Old as dirt: Century-old Haggard Farms will be part of a mixed-use development

Haggard Farms. Photography Lauren Allen

Before Plano was a city sprawling with hundreds of thousands of people, it was a small town, like any other in Texas. Farmers such as the Haggards settled into the area and grew cotton, raised sheep and donkeys and produced crops.

As suburban areas in the metroplex grew in population, most farmers moved north to more rural areas.

But not the Haggards.

Planoites know the Haggard name. Besides the farm, the name resides on a middle school, library and a park downtown. But the history of the farm goes back four generations to C.S. Haggard.

Haggard Farms. Photography Lauren Allen

C.S. settled the area in 1884 with 123 acres and started a family line of Planoites that is still growing five generations later. 

Now, Rodney Haggard, a fourth-generation Haggard who grew up on the family farm, continues the legacy with Chisolm Development Company, which was put together to preserve some of Plano’s farm heritage.

“It’s been a blessing for sure,” Rodney says. “We’ve gone from a farm [town] to an unbelievable city. It was probably only 2,500 to 5,000 people when I was growing up here. We had airplanes flying over the fields and my grandfather would move sheep from one side of town to the other… it was a lot of fun.”

Rodney Haggard at Haggard Farms. Photography Lauren Allen

“With the city growing and streets going through our property, we kind of had to figure out a way to pay for all the streets,” Rodney says. “So we started in the development business and kind of learned it ourselves, formed partnerships with different lenders.” 

With Haggard Farms still in operation, it is one of the longest-running businesses in the United States and the third oldest in Texas, according to a study. However, the amount of farmland has decreased over the years as development continues in the area.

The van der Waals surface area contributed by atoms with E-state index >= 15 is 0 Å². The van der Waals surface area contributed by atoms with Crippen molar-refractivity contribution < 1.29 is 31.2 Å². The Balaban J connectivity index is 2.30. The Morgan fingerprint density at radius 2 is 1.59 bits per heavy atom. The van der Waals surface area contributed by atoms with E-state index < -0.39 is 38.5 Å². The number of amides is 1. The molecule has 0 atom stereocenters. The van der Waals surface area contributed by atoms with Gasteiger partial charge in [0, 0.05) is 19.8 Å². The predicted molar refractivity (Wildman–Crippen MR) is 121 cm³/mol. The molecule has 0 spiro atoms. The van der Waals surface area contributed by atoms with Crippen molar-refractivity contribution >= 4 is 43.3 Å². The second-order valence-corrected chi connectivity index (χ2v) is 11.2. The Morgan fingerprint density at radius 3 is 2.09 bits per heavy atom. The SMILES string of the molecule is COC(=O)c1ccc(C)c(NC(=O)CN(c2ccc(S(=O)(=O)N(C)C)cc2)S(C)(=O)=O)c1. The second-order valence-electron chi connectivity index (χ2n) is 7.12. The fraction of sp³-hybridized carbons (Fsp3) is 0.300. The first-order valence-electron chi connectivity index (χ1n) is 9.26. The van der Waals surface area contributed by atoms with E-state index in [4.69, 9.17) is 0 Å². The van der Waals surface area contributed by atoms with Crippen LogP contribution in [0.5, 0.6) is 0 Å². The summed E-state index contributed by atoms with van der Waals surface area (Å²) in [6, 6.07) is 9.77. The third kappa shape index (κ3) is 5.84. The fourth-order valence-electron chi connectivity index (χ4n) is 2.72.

“We’ve been really blessed to be here; there’s not many of us left anymore,” Rodney says. “We really cherish still being part of the community and still trying to make a contribution.”

Now, a mixed-use development at the corner of Parkwood Boulevard and Spring Creek Parkway is set to break ground soon. The first phase of the development will include farm-themed restaurant The Almanac, a hotel, a pond and a greenhouse.

Haggard Farms. Photography Lauren Allen

By the end of the development, there will be more than 700,000 square feet of offices, 700 multifamily residential units, a 98-room hotel, a retail village, a senior housing community, townhomes and more than two dozen acres of land for parks and open spaces.

The project was approved in December 2021, and after months of rezoning and council meetings, the project is set to start the first phase in May. The “live-work-play” development has been vocally supported by the Haggards, Mayor John Muns and several of the council members.

Over the years, many have expressed interest in developing the land, but the Haggards put emphasis on keeping the farm-feel and history of the area alive while developing to keep up with the growing city, Rodney says.

“We never imagined Plano would be what it is now. It is truly rewarding to be able to develop things like this and make it be something significant that people remember,” Rodney says.

Haggard Farms. Photography Lauren Allen
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